susansflowers

garden ponderings


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Let the Sun Shine

My favorite tv weatherman predicts seven days of no rain.
He said it had been seven months since there were so many days in a row without rain!
Now the sun is shining, and the flowers are exploding:

Rhododendron are some of my favorite shrubs.
The leaves are evergreen, and in spring, the entire plant is covered with blooms.
* * * * *

My iris are not irrigated, and thus bloomed sporadically these last few years.
They loved our wet spring and are coming into full flower.
These are quite deer-resistant plants, slowly moving out of protected beds.
* * * * *

In my basement,  half a dozen peony buds
are hanging upside down to dry .
The pair I tested last year still look good, so I am trying more.

All of these flowers live in my ‘flower cages’
to protect them from deer.
Various colored poppies live in separate beds
so the colors will stay true.
Red-hot pokers do not fare as cut flowers,
their nectar is extremely sticky and fluid – a big mess indoors.
* * * * *

When scabiosa was re-located last winter,
I discovered it was really tons of baby plants.
Ten, or so, were replanted and the rest given to friends.

Columbine is a native plant, and reseeds freely.

First rose from this particular mini-rose plant.
* * * * *

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Promises, Promises

If there is anything a wet spring has to offer
is the promise of blooms to come.

Even though the rhododendron bud appears dark pink,
its flower is pale pink.
Upper right corner is a yellow geum bud.
Great expectations of gorgeous (imho) white Dutch iris.
* * * * *

Yarrow, Rugosa and a dwarf Ginko.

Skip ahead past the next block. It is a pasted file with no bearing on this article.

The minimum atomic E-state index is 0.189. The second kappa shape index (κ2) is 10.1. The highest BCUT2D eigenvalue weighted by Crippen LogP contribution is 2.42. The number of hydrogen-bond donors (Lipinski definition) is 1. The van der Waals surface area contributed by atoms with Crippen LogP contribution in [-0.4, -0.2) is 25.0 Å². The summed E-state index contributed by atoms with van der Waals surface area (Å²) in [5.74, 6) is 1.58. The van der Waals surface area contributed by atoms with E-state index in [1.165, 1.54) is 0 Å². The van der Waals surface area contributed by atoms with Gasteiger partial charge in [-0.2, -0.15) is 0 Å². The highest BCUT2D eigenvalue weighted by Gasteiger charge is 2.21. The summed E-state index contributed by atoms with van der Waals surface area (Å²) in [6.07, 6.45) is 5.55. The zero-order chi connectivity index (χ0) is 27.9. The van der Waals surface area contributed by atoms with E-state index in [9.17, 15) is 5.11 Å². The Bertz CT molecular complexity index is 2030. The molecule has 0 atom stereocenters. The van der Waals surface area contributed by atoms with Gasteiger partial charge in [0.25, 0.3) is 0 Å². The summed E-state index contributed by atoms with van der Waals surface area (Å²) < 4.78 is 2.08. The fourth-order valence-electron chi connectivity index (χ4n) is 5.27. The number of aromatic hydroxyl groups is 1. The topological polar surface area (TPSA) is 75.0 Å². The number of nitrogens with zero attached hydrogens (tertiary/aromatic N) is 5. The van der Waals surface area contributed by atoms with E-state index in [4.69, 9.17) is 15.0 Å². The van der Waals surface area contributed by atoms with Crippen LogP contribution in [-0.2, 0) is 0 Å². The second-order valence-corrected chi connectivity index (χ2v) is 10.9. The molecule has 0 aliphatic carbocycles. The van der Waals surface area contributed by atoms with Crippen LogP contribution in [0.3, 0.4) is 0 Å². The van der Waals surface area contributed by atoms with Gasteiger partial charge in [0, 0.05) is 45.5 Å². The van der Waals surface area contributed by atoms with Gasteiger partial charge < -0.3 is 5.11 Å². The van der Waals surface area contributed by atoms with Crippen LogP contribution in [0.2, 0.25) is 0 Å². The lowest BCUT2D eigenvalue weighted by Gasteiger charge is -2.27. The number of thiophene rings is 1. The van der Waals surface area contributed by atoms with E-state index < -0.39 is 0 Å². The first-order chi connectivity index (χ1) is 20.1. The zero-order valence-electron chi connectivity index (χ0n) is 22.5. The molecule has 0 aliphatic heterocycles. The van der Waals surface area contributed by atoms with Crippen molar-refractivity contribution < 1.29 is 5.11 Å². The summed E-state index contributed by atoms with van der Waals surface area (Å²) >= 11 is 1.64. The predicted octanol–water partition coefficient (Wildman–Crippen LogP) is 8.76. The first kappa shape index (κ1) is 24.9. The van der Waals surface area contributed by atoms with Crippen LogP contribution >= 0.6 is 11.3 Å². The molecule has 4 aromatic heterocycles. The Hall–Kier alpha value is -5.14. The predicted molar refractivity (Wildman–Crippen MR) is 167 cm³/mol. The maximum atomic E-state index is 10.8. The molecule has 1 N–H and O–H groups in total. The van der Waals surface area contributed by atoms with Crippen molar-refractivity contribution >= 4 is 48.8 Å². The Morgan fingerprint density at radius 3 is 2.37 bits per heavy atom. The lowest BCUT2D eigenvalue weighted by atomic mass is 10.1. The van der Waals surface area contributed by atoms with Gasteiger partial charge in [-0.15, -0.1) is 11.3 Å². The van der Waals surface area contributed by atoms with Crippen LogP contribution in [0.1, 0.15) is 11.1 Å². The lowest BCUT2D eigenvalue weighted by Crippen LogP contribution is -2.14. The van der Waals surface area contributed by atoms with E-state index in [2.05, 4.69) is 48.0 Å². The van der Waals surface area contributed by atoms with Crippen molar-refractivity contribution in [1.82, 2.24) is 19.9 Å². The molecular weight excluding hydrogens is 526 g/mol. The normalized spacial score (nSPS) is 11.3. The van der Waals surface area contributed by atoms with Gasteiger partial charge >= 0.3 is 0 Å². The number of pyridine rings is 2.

* * * * *

Daylilies, foxglove and
California poppies which refuse to open in the rain.
* * * * *

Droopy flower buds are a trademark of poppies.
Chives and peonies follow in the row.
* * * * *
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A botanical oddity:  Rudbekia trying to bloom way out of season.
Black-eye Susans are fall-bloomers, and this flower did not get the genetic message!


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Wildflower Hike

We went for a hike up the mountains yesterday to see waterfalls,
and I found some cool wildflowers.

I have never seen this ‘flower’ before.
The first photo is to show its location in a very wet location.

Wild iris are popping up all over – it is their time.
Trillium is not the state flower of Oregon, but many think so.
It is against the law to pick any specimens!
There are a number of wild orchids that can be found in the woods,
I feel I was lucky to spot this one.

Rhododendron grow tall and leggy in the forest,
this is a baby with one stem.
I believe the ground cover is Oregon Grape leaves around it.
Right photo is one of many wild berry flowers.

Here are some waterfalls we visited:

Tokatee Falls and Watson Falls up the North Umpqua River in Oregon.


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Wildflower Collecting

Last week I collected wildflowers for the annual Glide Wildflower Show.
  It has been an especially rainy winter and spring,
but that morning we got a break in the showers.
Our route was Whistler’s Bend park at u-turn in the North Umpqua River.

Monkey flower was on our list, and we found a cliff-side full of them.
The flower is hard to see in my photo,
so I found a close-up online of mimulus to share.

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We did submit these small pink flowers to the wildflower show.
Unfortunately, we did not know their name, so we relied on the plant biologists to identify these specimens.

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After we finished collecting flowers, I spotted this pair of Canadian geese heading towards the water.

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These Scotch Broom flowers were not on our collection list.
When I first spotted these wayward blossoms years ago, I thought they were so pretty.
I was soon told they are culprits for hay fever, and have naturalized too many places they are not wanted.